Getting Started with PHP
Updated on by Jeff Caldwell,
PHP is a server-side, or backend language. It is embedded directly into HTML in
Creating PHP Scripts
A basic PHP script begins and ends with script delimiters that begin with
<?php and end with
<?php echo "Hello, world!"; ?>
?> can be left off if the script contained in the delimiters is the only script on the page. In fact, some code formatters may strip it out for you.
Also, see the semicolon at the end of the
echo statement up there? That’s required.
Like HTML, if you’re in a directory, the file
index.php will automatically be picked up by the server as the correct file to serve at that directory’s URL. So, if you’re at the root of your web server,
index.php will be what’s served to any client who visits the site’s home page.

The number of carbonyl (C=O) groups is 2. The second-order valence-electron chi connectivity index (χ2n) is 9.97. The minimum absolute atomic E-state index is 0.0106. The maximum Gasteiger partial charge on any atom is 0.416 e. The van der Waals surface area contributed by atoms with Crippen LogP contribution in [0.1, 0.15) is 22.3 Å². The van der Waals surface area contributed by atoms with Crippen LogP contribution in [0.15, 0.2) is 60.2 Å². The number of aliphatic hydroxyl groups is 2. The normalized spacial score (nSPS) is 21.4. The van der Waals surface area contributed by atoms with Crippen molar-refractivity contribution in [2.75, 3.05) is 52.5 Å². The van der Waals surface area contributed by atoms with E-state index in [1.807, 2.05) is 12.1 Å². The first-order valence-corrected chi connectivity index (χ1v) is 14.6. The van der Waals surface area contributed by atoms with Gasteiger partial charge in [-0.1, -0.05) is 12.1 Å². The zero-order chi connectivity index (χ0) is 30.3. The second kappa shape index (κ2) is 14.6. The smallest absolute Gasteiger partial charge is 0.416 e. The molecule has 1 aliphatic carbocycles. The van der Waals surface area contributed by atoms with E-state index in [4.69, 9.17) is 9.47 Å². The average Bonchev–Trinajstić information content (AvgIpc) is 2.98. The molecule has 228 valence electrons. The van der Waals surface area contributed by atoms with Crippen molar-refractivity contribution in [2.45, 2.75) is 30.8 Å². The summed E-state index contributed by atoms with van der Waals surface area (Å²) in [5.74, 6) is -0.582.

Speaking of servers:
You can start a development server with PHP in the terminal. Navigate to the directory you want to serve and type:
php -S localhost:<portnumber>. So if you enter:
php -S localhost:8080
you’ll be able to see your work at
Variables and Constants
Variable identifiers must start with
$ and are case sensitive. An identifier can contain uppercase and lowercase letters, numbers, or underscores. The first character after the
$ must be a letter. Identifiers can’t contain spaces.
let myNumber; // do some stuff myNumber = 123;
That’s not possible in PHP:
$myNumber = 123;